“Armored” is one of those movies whose actors make you take notice, but doesn’t have an interesting enough premise to make it seem worth your while.  Perhaps of greater interest is that it’s directed by the guy who’s been hired to make the new Predator sequel/reboot.

Based on the box office, most people aren’t aware of this movie, so the basic story is that a group of armored truck drivers come up with a plan to steal $42 million and make it look like they were hijacked.  The newest member of the team has second thoughts and things escalate from there.  4 of the 6 hijackers are faces you know—Laurence Fishburne, Matt Dillon, Jean Reno, and Skeet Ulrich.  The main character though, was an unknown to me.  And he does a solid job.  He’s worried about the bank seizing his house, taking care of his younger brother, and this is all after he’s returned from the Iraq war.  It may sound cliché, but it’s all background info that feels very authentic and timely.  It’s not in your face about it.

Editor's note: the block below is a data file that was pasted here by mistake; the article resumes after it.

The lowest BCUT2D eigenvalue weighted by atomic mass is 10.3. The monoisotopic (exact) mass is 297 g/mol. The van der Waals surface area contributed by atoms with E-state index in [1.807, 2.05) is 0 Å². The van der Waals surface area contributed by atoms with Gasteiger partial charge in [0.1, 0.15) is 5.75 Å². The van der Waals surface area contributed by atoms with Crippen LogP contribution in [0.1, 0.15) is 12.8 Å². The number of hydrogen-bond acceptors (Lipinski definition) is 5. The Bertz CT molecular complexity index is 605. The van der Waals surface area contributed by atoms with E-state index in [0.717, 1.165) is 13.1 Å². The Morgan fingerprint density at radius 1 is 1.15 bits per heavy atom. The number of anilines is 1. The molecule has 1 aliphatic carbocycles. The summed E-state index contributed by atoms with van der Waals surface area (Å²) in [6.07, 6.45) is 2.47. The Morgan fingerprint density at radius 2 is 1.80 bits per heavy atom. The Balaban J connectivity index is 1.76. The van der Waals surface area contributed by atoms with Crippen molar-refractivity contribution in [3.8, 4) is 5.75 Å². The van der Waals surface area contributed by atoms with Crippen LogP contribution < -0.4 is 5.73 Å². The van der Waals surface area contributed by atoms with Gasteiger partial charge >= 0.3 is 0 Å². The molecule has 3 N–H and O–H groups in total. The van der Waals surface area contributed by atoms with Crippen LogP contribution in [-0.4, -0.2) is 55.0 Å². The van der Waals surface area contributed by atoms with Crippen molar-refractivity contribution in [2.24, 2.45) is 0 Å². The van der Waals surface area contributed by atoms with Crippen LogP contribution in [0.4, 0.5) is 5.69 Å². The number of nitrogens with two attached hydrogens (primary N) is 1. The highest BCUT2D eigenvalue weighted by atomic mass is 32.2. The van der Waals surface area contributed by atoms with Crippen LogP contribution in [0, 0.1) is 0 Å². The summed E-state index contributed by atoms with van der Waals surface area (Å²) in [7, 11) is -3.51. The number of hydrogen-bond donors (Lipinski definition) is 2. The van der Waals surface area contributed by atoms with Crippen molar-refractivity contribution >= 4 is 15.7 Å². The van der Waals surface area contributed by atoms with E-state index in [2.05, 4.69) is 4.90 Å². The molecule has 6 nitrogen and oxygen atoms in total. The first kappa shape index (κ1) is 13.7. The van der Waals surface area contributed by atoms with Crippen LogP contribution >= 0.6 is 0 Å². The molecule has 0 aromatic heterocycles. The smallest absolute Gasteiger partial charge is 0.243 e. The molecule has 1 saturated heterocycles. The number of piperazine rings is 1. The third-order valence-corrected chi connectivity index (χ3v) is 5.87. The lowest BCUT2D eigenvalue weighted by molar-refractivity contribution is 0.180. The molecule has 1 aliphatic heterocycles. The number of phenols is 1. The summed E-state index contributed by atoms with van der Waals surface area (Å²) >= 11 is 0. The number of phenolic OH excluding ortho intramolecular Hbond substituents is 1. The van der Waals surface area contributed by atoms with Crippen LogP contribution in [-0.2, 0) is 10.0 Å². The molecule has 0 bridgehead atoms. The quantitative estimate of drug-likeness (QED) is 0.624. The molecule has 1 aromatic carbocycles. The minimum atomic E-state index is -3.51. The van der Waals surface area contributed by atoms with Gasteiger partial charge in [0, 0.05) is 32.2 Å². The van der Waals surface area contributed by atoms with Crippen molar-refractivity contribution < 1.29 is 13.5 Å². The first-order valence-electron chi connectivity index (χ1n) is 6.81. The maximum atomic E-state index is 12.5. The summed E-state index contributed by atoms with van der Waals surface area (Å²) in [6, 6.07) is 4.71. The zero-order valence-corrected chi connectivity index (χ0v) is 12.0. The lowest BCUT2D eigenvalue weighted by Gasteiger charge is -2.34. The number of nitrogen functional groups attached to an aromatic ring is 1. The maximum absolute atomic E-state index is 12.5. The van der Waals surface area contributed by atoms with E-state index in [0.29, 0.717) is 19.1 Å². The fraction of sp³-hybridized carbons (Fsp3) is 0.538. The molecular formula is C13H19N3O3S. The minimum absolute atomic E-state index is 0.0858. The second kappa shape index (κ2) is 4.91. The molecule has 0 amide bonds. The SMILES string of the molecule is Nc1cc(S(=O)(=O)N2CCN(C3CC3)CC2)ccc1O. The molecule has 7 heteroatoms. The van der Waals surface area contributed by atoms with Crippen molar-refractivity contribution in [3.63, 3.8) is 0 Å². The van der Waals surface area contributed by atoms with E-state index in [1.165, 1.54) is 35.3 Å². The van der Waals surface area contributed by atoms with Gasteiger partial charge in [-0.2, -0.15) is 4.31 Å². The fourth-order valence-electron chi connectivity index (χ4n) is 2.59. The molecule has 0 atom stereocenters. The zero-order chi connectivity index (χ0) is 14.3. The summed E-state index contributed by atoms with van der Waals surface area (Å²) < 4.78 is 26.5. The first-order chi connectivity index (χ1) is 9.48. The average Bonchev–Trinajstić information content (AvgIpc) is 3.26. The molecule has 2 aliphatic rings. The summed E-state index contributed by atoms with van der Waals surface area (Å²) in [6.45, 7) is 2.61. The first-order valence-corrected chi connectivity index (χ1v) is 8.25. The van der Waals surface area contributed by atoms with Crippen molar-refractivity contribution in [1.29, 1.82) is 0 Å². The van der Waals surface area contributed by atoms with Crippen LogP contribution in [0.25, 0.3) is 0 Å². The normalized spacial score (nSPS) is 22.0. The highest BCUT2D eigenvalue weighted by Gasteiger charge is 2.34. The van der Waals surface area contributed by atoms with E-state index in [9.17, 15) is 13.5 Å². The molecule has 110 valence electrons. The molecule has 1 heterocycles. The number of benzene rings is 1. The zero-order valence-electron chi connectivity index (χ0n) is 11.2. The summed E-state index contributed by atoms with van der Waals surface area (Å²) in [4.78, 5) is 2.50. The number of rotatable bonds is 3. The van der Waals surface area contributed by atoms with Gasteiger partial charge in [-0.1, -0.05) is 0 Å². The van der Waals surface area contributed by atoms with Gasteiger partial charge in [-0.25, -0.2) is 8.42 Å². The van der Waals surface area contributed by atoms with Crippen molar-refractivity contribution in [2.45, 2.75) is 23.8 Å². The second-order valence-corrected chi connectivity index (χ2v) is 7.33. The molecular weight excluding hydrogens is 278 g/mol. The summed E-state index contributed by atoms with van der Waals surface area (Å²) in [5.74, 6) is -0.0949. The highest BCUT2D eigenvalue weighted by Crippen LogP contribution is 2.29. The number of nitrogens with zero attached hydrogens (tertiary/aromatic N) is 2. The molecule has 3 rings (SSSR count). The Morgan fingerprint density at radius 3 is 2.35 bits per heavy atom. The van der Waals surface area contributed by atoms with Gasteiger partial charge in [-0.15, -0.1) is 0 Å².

Once the heist plan is set in motion, the rest of the movie is almost in real time.  They’ve got an hour before their company notices something’s wrong.  Most of the movie then takes place in an abandoned warehouse where they’d intended to store the cash.  It’s either a great location, or a very impressive set.  There’s a good cat and mouse aspect between the drivers and the guy who’s trying to stop them.  Plans are made, attempted, and change to suit the current need.  There’s genuine suspense created.  The actors all do a pretty good job.  The action scenes aren’t terribly creative, but it was pretty easy to tell what was happening.  Considering how rare this is in action movies lately, that’s a big positive.

Overall though, it’s still a rather small story and it really helps small stories to have great characters.  While the characters here are good, they’re not great.  In fact, you’re even a little conflicted about the main character’s decisions.  While I do love ambiguity when done right, here it just makes it a little harder to get invested in what’s happening.  It is a pretty solid movie, but unremarkable.  Worth seeing, but not worth seeking out, if that makes sense.

Ryan S. Davis

I love board games, thrill rides and travel. I'm happy to watch and review all kinds of movies, from mainstream blockbusters to art house indies. As a Warner Bros. employee, I'm privileged with a glimpse of Hollywood many don't see, but my opinions here are my own and not representative of the company.

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